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Samsung’s Plasma Displays Barred From Japanese Market

Fujitsu and Samsung will slug it out in court

3 min read
In the three-electrode, surface-discharge reflection structure covered by Fujitsu’s Patent No. 2845183, address electrodes run under and parallel with alternating red, green, and blue phosphor channels.
Fujitsu 183: In the three-electrode, surface-discharge reflection structure covered by Fujitsu’s Patent No. 2845183, address electrodes run under and parallel with alternating red, green, and blue phosphor channels, while pairs of transparent display discharge-sustain electrodes embedded in a transparent front substrate run at right angles across the channels. A voltage is applied to pairs of selected display electrodes on the grid, prompting gas to discharge and emit ultraviolet light, which causes the phosphor to emit visible light.
Illustration: Bryan Christie; Source: Fujitsu

With global sales of large television sets soaring, competition among manufacturers of the largest TV screens—plasma display panels (PDPs)—is moving beyond the marketplace and into the courthouse and customs office. On 21 April, Japan’s customs authorities imposed a temporary import ban on PDPs manufactured by South Korea’s Samsung SDI Co., the display manufacturing unit of the country’s leading electronics company. The action came after Fujitsu Ltd., Japan’s top computer and communications firm, had sought an administrative injunction against the products, alleging that Samsung was infringing on its patents.

The following day, Samsung filed a lawsuit in Tokyo District Court seeking to nullify Fujitsu’s claims and requested that Japan’s Patent Office do the same. Mean-while, in Seoul, Lee Hee-beom, South Korea’s Commerce, Industry, and Energy Minister, summoned the Japanese ambassador to a meeting and demanded that Japan’s customs authorities halt their “unilateral” action.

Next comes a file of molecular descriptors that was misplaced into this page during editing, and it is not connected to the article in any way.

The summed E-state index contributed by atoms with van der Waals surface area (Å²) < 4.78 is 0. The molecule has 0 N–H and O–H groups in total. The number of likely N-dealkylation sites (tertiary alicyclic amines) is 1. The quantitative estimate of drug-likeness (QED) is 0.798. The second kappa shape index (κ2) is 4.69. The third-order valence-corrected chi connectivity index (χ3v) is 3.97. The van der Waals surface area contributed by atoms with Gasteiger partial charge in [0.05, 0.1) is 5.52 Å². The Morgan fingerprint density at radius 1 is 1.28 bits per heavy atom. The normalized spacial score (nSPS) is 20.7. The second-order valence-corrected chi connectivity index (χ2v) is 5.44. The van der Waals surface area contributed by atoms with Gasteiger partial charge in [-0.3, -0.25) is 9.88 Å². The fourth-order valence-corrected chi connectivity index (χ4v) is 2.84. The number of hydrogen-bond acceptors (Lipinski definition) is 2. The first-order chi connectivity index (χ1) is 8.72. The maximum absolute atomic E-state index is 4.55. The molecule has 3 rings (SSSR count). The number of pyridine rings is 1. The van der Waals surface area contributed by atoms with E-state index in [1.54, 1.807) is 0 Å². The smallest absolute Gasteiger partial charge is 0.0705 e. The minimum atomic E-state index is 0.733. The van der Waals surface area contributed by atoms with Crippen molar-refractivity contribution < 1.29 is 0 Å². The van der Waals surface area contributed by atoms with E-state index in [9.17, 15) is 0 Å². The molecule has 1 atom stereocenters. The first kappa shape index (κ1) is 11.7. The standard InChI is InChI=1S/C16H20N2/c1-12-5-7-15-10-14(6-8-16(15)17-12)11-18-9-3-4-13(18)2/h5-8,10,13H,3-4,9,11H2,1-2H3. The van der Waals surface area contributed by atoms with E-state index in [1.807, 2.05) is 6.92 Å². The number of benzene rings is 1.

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Digging Into the New QD-OLED TVs

Formerly rival technologies have come together in Samsung displays

5 min read
Television screen displaying closeup of crystals

Sony's A95K televisions incorporate Samsung's new QD-OLED display technology.

Sony
Blue
Televisions and computer monitors with QD-OLED displays are now on store shelves. The image quality is—as expected—impressive, with amazing black levels, wide viewing angles, a broad color gamut, and high brightness. The products include:

All these products use display panels manufactured by Samsung but have their own unique display assembly, operating system, and electronics.

I took apart a 55-inch Samsung S95B to learn just how these new displays are put together (destroying it in the process). I found an extremely thin OLED backplane that generates blue light with an equally thin QD color-converting structure that completes the optical stack. I used a UV light source, a microscope, and a spectrometer to learn a lot about how these displays work.

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